But, by this time, his drug of choice was Methamphetamine. Otherwise known, as ‘ice’. Crystal methamphetamine is a stimulant drug, which speeds up the messages travelling between the brain and the body. It’s stronger, more addictive and therefore has more harmful side effects than the powder form of methamphetamine known as speed. Those who use it can quickly become addicted with users believed to be at a higher risk of becoming dependent on the drug when compared to other illicit substances. It is common for meth addicts to lose their ability to care for themselves or about their behaviour.
The chemical itself is corrosive and damaging and can cause inflammation of the heart and can severely damage the teeth, requiring full dentures as replacement. Over the long term, regular use of ice can damage or destroy dopamine receptors in the brain — sometimes to a point where the person using the drug no longer feels normal without having ice in their system.
In other words, it’s bad news. Pretty much the worst.
For obvious reasons, I became very friendly with the police in our area and they were all fantastic with my son and my family, professional and caring. But, they have a job to do. To respond to crime.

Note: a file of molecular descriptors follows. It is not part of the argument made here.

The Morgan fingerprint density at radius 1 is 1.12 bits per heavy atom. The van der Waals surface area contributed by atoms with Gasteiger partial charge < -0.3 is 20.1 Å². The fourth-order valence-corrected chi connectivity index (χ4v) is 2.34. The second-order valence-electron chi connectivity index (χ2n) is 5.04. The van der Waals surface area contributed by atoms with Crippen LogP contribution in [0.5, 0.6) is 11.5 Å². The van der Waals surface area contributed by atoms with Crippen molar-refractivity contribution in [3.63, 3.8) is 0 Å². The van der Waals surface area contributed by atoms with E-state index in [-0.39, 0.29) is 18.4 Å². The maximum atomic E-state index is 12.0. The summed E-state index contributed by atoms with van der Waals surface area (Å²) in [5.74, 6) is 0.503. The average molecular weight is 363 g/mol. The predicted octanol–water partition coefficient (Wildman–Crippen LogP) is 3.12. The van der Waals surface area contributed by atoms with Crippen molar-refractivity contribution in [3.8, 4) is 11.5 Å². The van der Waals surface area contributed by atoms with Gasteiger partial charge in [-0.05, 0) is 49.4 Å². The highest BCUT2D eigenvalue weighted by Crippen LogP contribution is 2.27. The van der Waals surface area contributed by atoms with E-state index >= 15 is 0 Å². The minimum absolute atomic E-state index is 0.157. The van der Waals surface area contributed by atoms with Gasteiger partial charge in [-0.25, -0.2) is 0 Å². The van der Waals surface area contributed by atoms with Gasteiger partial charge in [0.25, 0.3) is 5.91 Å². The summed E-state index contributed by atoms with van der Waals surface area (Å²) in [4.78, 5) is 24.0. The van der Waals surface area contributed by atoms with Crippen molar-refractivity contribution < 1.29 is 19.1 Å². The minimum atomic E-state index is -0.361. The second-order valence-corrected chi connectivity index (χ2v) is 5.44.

So, one time, I asked them: “How many callouts are you getting involving drugs?“
The answer was astounding. Between 80 to 90% of their call outs, they said, were due to methamphetamine. This shocked and intrigued me, so I did some research and found out that here in Western Australia, addicts are using up to $27 million dollars of meth per week.
At a street value of $50,000 per kilogram, that means 54kg of this pervasive substance is in our communities, being used by our young people, every single week of the year.
At one dose per week that’s 100,000 people.
At two doses, it’s 50,000 people.
At three doses, that’s a staggering 25,000 people.
I had a conversation with a woman I know a few days ago. She’s a kind, concerned individual, and she said that we should lock up users and dealers because drugs are illegal. So, I thought I’d take a look and see how that idea pans out for the tax paying public of Australia.
The current cost to the taxpayer for imprisonment is around $130,000 a year per prisoner. That’s 130,000 x 25,000 = $325,000,000 per year.
Which, in case you don’t know, comes out of our taxes. Even if we carried out this grand plan of locking people up, arresting our way out of the ice scourge, let’s look at the next lot of numbers.